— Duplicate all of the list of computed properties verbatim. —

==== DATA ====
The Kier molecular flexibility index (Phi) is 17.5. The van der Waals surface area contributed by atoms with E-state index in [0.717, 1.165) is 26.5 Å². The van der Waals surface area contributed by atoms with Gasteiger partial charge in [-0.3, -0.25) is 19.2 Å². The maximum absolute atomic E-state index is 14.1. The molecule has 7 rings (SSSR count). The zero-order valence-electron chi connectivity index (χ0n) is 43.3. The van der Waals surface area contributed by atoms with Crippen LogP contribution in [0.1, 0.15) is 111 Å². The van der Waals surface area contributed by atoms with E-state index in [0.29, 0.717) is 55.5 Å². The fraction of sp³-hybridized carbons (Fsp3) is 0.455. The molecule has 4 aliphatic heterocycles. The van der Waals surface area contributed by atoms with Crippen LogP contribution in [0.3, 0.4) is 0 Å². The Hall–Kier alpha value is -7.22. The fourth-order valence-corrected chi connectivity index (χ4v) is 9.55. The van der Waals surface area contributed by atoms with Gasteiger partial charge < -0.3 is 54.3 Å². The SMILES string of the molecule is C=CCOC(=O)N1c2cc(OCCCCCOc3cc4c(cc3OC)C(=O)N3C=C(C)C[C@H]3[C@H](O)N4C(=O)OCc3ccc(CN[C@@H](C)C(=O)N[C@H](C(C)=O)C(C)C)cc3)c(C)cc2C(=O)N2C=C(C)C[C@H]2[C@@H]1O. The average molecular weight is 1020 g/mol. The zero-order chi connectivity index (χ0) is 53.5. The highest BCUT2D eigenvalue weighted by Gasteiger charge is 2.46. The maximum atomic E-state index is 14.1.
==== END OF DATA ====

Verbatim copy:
The Kier molecular flexibility index (Phi) is 17.5. The van der Waals surface area contributed by atoms with E-state index in [0.717, 1.165) is 26.5 Å². The van der Waals surface area contributed by atoms with Gasteiger partial charge in [-0.3, -0.25) is 19.2 Å². The maximum absolute atomic E-state index is 14.1. The molecule has 7 rings (SSSR count). The zero-order valence-electron chi connectivity index (χ0n) is 43.3. The van der Waals surface area contributed by atoms with Crippen LogP contribution in [0.1, 0.15) is 111 Å². The van der Waals surface area contributed by atoms with E-state index in [0.29, 0.717) is 55.5 Å². The fraction of sp³-hybridized carbons (Fsp3) is 0.455. The molecule has 4 aliphatic heterocycles. The van der Waals surface area contributed by atoms with Crippen LogP contribution in [0.3, 0.4) is 0 Å². The Hall–Kier alpha value is -7.22. The fourth-order valence-corrected chi connectivity index (χ4v) is 9.55. The van der Waals surface area contributed by atoms with Gasteiger partial charge < -0.3 is 54.3 Å². The SMILES string of the molecule is C=CCOC(=O)N1c2cc(OCCCCCOc3cc4c(cc3OC)C(=O)N3C=C(C)C[C@H]3[C@H](O)N4C(=O)OCc3ccc(CN[C@@H](C)C(=O)N[C@H](C(C)=O)C(C)C)cc3)c(C)cc2C(=O)N2C=C(C)C[C@H]2[C@@H]1O. The average molecular weight is 1020 g/mol. The zero-order chi connectivity index (χ0) is 53.5. The highest BCUT2D eigenvalue weighted by Gasteiger charge is 2.46. The maximum atomic E-state index is 14.1.